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Hiring slowdown, European fears result in bad week for stock market

Stocks plunged Friday after the government reported that hiring slowed sharply last month. The report confirmed investors' fears that the U.S. economic recovery is faltering.

The losses in the market were widespread. The Dow Jones industrial average lost 168 points and the Nasdaq composite had its worst day since Nov. 9. Both the Nasdaq and the Standard & Poor's 500 index closed out their worst weeks of the year. The Dow had its second-worst.

The dollar and U.S. Treasury prices rose as investors dumped risky assets and moved money into lower-risk investments. Energy stocks were among the hardest hit after the price of oil fell below $100 a barrel for the first time since February. Only one of the 10 industry groups in the S&P 500 rose, utilities, which investors tend to buy when they're nervous about the economy.

It was the third straight daily loss for the Dow, but it's too early to know if it's the start of a correction in the market. Even after its 1.4 percent decline this week, the Dow is still up 6.7 percent this year.

Investors are on edge about Europe once again as France and Greece both hold elections over the weekend. In France, socialist candidate Francois Hollande has a chance to unseat incumbent Nicolas Sarkozy, who has been at the forefront of fashioning Europe's efforts to prevent its shared currency from collapsing.

Crude oil plunged $4 to $98.49 a barrel on worries that demand would drop because of a weakening world economy. It was the first time oil has dropped below $100 since Feb. 13.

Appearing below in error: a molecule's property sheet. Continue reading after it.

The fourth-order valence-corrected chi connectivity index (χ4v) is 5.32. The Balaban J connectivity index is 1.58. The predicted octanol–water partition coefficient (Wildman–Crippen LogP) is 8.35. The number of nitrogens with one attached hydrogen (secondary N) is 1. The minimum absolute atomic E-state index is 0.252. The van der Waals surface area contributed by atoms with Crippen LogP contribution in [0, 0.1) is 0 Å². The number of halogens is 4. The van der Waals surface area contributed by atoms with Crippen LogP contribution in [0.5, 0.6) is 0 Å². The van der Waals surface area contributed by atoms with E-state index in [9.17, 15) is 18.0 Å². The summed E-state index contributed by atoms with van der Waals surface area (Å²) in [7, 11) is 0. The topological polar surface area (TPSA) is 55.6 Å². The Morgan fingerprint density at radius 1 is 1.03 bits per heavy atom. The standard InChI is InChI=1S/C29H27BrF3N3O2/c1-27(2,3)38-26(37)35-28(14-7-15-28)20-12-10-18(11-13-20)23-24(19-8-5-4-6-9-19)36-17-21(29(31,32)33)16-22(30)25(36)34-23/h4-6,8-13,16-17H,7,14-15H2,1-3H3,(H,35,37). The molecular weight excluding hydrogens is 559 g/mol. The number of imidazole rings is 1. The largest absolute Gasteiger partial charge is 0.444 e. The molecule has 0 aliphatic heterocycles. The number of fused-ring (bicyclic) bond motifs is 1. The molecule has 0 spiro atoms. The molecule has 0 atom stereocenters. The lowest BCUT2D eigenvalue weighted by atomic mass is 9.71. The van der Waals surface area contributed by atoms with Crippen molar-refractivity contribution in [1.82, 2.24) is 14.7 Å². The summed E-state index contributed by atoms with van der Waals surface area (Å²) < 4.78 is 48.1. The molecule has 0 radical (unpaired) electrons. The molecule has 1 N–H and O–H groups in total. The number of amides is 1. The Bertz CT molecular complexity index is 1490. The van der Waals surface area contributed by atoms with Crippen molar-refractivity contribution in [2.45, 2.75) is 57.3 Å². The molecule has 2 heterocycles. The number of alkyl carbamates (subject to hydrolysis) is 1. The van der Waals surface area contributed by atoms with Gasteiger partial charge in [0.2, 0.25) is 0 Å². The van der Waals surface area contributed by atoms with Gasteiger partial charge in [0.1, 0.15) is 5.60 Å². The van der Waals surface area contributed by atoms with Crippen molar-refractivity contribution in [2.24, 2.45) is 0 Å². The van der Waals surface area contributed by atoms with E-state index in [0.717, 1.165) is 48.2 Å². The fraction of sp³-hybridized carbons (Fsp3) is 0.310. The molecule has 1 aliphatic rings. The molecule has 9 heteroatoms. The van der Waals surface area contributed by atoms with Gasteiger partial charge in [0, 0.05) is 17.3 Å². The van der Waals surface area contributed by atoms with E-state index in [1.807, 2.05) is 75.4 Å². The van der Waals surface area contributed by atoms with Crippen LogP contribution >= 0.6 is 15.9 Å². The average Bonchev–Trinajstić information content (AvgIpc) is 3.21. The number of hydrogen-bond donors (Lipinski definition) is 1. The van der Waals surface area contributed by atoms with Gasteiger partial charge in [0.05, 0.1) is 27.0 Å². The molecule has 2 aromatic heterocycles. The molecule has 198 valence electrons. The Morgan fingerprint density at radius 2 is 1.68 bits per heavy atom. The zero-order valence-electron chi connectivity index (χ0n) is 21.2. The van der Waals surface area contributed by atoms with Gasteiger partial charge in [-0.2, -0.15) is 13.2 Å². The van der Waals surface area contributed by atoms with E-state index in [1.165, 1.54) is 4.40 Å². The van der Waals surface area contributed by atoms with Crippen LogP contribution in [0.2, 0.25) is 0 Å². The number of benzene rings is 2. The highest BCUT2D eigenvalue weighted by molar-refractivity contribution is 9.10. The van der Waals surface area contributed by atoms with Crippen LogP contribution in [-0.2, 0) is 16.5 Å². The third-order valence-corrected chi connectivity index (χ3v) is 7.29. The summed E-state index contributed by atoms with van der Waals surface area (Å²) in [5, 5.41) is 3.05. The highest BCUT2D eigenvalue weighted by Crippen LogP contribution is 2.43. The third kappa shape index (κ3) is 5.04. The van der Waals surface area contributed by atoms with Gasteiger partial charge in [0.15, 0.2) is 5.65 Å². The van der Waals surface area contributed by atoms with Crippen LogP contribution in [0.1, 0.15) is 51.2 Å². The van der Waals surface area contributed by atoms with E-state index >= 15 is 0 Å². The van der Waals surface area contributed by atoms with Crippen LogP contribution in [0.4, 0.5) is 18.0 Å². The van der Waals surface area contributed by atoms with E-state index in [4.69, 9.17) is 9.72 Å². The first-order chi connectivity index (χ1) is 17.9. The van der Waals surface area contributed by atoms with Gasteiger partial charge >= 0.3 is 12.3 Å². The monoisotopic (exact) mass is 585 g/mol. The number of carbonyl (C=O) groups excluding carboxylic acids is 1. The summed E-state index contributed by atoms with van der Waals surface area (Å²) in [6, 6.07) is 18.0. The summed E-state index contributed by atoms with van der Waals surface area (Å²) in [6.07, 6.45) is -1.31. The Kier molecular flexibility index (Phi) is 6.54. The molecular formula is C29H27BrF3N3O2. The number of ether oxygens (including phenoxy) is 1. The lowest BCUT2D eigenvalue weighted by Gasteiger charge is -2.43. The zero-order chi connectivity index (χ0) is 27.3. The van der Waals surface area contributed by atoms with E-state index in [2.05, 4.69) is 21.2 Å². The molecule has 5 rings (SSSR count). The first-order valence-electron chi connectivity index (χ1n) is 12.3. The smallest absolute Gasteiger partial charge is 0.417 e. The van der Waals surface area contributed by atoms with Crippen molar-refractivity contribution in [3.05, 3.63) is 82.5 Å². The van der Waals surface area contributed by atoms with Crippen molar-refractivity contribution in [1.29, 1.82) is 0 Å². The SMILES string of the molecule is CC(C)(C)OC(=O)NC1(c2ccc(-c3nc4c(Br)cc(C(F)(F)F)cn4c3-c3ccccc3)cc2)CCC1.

The late slump in the week was a stark contrast to Monday, when the Dow closed at its highest level more than four years, propelled by a report that showed a pickup in manufacturing. All that become a distant memory after a slew of poor economic reports were released in the rest of the week.

On Thursday, major retailers including Costco and Macy's reported that April sales inched up less than 1 percent, the worst performance since 2009. Thursday also brought news that U.S. service companies expanded their business more slowly in April.

The Dow closed down 168.32 points, or 1.3 percent, at 13,038. All 30 companies that make up the index fell, led by Bank of America and Cisco.

The S&P 500 slipped 22.47 points, or 1.6 percent, to 1,369, while the Nasdaq index fell 67.96 points, or 2.2 percent, to 2,956.

For the week, the S&P lost 2.4 percent, the Nasdaq 3.7 percent.

The yield on the benchmark 10-year Treasury note dropped sharply to 1.88 percent from 1.92 percent late Thursday as demand increased for safe investments. The yield hasn't settled that low since early February.